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Bradley: ‘We just weren’t good enough’

Photo by Geoff Burke/USA TODAY Sports
Photo by Geoff Burke/USA TODAY Sports

Michael Bradley put it bluntly. After a night like Tuesday, there’s few ways to escape the obvious and even fewer ways to defend it.

“We just weren’t good enough”.

Bradley and the U.S. Men’s National Team were on the receiving end of a 4-0 beatdown on Tuesday night at the hands of Costa Rica. The loss, the USMNT’s second in as many games, sees the U.S. fall to the bottom of the Hexagonal standings while serving as a low point of Jurgen Klinsmann’s tenure in charge.

It wasn’t just the fact that the USMNT lost, considering the team had never actually won in Costa Rica previously to begin with. Rather, it was the manner in which they accepted defeat so early, conceding goal after goal to a Ticos team that was dominant from start to finish.

“On a night like this, there’s no point trying to look at it any other way,” Bradley said. “You have to be big enough and strong enough to just be able and say we weren’t good enough.

“(We weren’t good enough) in terms of understanding what the game was going to be about, in terms of knowing how we needed to play in a game that had so much on the line. We did not do good enough. You guys are going to want all sorts of analysis and answers, but the reality is just we weren’t good enough, and a good team in an environment like this makes you pay.”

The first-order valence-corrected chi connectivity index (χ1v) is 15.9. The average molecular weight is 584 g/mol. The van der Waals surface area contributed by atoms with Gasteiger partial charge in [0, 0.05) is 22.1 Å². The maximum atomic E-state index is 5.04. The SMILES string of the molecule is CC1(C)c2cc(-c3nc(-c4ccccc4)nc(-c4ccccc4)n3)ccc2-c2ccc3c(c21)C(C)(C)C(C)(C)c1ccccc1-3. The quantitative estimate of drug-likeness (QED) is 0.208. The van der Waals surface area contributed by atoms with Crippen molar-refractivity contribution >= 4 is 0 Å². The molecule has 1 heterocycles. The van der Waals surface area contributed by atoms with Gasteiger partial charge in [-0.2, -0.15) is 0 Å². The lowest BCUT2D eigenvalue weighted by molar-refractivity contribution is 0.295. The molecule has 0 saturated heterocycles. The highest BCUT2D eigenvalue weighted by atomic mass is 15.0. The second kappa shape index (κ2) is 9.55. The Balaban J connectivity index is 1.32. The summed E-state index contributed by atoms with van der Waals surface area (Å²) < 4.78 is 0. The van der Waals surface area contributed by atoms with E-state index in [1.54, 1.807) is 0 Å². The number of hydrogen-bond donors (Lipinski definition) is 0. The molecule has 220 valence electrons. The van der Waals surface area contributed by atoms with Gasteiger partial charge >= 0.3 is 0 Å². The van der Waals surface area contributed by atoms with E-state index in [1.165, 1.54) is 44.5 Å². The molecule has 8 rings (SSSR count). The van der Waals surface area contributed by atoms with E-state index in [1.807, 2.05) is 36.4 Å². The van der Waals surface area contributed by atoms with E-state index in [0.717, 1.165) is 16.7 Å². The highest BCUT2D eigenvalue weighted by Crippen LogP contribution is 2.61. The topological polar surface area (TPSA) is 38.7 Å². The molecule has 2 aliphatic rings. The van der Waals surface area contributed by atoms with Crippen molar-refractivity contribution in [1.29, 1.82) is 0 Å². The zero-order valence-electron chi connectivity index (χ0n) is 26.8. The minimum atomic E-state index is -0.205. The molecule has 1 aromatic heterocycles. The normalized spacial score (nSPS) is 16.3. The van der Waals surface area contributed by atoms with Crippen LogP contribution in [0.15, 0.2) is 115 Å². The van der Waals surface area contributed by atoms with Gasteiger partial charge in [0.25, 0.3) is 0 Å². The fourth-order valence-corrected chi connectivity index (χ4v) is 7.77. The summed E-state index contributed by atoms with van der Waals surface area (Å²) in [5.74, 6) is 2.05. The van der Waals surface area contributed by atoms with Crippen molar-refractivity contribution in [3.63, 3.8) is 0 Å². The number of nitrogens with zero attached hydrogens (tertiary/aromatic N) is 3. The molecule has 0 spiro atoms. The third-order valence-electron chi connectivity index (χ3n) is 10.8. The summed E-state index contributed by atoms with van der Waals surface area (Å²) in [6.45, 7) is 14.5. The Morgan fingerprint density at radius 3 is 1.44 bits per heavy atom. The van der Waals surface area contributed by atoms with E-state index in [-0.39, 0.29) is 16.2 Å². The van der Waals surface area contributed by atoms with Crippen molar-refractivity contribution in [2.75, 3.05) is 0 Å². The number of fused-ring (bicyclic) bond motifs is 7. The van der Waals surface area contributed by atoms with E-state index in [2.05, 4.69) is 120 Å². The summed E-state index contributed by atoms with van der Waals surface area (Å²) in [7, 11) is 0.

Costa Rica is a difficult place to play, and Bradley acknowledges as much, but even the most pessimistic USMNT viewer would have expected much, much more from Tuesday night.

The first half was largely okay, all things considered. The U.S. certainly wasn’t dominant, but was able to create several decent looks on the attacking end. Bobby Wood slid a chance across goal and past the backpost to highlight the action as, even with the USMNT’s deficiencies, they were still in the match.

That all changed moments before halftime when Johan Venegas thumped a header home. It was a complete defensive breakdown from the U.S., one that saw three of the four members of the backline at fault. Bradley says that Costa Rica “smelled blood” from that point forward, jumping on a USMNT group that was simply beaten down by the time the final whistle sounded.

“I think they gave us a psychological knock with that goal right before halftime,” Klinsmann said. “But still, you cannot give away three more in the second half. We came out in the second half and said, ‘okay, let’s turn this around, similar to the Mexico game’, but we were not capable of doing that. In a certain way we were too flat. There was not enough alertness there, not enough tempo in there and determination in many one-against-one battles. It’s definitely a bitter pill to swallow, there’s no doubt about that.”

“There’s a need to support each other,” Bradley added. “In moments like this, it does you no good to point fingers, to be looking around, trying to figure out who you can throw under the bus. That’s not how it works and that’s not what real teams are all about. Again, it’s just been good enough this week. We all understand that and again, come March there’s going to be the need to go after things in a strong way so we can start to make things right.”